The Intersectional Feminist Impact on Antiquated Beauty Standards

By Concetta Ciarlo

 

Idealized stereotypes perpetuated in the media have long excluded any diversity. If you think otherwise, leaf through the pages of virtually any magazine to see a lack of representation of women of color, varying body types, sexuality, or gender identity.

 

The beauty industry and intersectional feminism often don’t see eye to eye. In a recent study, it was found that only 4% of women consider themselves beautiful. Despite a challenged track record, the two can and should coexist, when proper awareness is placed on the issue at hand.

 

Intersectional feminism recognizes that feminism is not solely about gender, and includes the perspectives of women of color, and all marginalized groups.

 

There are many aspects of identity that contribute to our lives and experiences as women. The beauty industry should be no different, and deliberately embrace women of color, varying age, gender identity, sexuality, body types, and ability.

 

True equality may not yet have been achieved, but consider some significant feminist impacts on beauty:

 

 

Guess what? Women have body hair.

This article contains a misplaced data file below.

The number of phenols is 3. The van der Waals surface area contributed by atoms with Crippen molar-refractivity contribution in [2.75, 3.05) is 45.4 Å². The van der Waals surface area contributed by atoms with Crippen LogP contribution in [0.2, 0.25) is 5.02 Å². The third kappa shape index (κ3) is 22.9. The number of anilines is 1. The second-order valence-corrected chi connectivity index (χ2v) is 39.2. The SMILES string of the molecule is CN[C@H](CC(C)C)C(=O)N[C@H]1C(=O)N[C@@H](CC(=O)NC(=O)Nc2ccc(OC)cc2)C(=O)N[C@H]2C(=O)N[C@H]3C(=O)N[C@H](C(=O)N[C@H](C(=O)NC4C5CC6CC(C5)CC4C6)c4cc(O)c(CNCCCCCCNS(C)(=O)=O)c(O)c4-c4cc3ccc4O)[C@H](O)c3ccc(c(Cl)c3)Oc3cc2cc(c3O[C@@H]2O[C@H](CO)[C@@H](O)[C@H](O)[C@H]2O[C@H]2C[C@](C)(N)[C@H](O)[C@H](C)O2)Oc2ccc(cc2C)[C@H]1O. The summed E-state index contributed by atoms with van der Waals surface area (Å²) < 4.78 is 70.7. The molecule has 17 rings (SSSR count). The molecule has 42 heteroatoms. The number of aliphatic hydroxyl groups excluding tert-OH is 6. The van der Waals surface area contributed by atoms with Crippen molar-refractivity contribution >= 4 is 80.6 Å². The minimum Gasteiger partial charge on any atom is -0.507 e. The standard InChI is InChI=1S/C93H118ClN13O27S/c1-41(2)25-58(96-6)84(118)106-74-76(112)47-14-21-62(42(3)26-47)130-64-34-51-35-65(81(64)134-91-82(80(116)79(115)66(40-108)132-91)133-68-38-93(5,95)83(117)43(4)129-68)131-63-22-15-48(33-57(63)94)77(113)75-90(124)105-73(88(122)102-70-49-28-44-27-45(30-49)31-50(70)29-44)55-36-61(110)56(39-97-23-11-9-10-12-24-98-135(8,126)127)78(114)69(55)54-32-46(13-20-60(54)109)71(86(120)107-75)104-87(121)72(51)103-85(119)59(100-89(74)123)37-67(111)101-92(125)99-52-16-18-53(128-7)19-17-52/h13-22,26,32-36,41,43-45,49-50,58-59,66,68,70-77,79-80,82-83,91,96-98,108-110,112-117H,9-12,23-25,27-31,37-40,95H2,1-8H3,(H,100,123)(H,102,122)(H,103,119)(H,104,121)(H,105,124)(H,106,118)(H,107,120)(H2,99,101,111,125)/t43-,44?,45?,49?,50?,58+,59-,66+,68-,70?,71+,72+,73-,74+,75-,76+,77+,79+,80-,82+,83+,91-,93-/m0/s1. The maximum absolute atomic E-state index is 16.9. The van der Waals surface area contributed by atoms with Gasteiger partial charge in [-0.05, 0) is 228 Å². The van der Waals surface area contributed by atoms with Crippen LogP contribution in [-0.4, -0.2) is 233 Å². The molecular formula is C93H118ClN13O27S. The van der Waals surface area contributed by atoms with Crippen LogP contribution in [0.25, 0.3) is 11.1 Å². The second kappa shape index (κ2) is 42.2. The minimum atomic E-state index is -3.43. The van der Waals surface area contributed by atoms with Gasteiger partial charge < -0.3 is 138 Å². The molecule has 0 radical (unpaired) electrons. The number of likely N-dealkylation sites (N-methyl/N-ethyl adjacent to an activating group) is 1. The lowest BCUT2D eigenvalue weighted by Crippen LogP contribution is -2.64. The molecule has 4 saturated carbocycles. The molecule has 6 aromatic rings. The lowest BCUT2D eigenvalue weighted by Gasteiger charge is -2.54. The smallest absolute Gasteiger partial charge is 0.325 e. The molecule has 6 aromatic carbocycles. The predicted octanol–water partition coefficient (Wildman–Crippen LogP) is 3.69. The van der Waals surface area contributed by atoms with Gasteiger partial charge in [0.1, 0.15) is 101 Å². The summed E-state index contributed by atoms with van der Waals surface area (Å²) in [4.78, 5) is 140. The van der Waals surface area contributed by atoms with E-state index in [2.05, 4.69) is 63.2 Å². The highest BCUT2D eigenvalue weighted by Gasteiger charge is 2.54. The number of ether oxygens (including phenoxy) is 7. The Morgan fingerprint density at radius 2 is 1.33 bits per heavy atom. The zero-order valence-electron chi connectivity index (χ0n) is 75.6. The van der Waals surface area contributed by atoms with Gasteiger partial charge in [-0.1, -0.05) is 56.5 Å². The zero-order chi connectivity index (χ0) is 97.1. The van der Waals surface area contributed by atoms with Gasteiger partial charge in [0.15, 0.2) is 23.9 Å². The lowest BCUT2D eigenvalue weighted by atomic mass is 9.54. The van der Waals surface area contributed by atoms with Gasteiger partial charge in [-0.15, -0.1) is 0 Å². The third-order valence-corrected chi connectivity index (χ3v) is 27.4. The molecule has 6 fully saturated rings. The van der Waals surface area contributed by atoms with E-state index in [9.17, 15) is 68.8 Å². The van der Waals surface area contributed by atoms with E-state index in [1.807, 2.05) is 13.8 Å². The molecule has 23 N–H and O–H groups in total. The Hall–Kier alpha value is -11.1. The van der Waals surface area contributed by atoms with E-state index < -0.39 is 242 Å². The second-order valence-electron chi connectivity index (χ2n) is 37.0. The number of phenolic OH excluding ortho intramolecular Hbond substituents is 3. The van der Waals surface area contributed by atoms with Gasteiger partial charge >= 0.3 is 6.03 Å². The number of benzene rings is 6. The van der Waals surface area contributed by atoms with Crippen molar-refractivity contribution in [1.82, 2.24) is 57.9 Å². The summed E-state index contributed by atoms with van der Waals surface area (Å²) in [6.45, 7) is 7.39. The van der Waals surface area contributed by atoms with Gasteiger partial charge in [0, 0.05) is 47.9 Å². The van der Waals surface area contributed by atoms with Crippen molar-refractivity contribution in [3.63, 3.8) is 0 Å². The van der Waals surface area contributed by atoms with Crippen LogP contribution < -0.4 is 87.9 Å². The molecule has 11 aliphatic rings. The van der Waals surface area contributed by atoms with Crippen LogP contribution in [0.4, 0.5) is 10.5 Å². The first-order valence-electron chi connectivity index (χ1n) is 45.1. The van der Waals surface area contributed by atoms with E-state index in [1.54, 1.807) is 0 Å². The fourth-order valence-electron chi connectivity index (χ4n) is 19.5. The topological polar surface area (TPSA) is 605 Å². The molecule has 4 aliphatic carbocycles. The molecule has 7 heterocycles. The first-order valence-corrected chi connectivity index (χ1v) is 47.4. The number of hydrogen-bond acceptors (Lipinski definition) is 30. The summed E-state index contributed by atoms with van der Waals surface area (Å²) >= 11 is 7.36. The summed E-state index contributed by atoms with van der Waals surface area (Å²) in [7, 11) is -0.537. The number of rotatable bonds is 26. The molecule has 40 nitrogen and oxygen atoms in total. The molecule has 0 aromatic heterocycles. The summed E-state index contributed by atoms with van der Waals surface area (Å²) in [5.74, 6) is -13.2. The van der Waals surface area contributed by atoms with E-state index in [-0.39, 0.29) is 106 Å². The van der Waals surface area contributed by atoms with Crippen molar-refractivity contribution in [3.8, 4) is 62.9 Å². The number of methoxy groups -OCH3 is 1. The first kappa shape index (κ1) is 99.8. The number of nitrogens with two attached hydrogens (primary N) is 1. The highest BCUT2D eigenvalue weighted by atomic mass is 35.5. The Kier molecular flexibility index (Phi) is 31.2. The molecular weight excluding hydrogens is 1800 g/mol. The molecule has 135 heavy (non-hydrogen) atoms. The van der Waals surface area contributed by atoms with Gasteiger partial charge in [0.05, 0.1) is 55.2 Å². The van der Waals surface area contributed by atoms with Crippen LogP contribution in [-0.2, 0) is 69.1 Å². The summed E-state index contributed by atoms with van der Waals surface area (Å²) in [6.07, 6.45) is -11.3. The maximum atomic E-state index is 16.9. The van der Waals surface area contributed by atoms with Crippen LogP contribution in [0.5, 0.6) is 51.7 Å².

Much to the dismay of some beauty traditionalists: women grow hair in locations other than on their head, eyebrows, and eyelashes. Next time you spot a woman with underarm hair, remember although it might not be your preference, it is still perfectly natural.

 

Invest in beauty brands that empower women.

Not all makeup and skincare are the enemy who perpetuates harmful ideals. When you’re in the market for new products, invest in brands like Glossier, who embrace all women.

 

You don’t have an expiration date.

So much of beauty is centered around maintaining youthfulness as women age. Though there’s nothing wrong with keeping an active skincare regimen, this doesn’t mean that it must be used as a preventative measure to stop the natural course of life, nor do women become less attractive with age.

 

Body positivity is a major key.

Contrary to popular belief, your jean size doesn’t matter, and body types shouldn’t be trivialized as a trend. No one has the right to judge a woman’s body, or how she chooses to dress.

 

Practice beauty democracy and individualism, not assimilation

There is no one definition of “feminine.” Sometimes, we forget that society’s non inclusive and unrealistic standard of what is considered to be attractive should not impede our personal definition of beauty.  Remember this, women of every color and walk of life are beautiful.  

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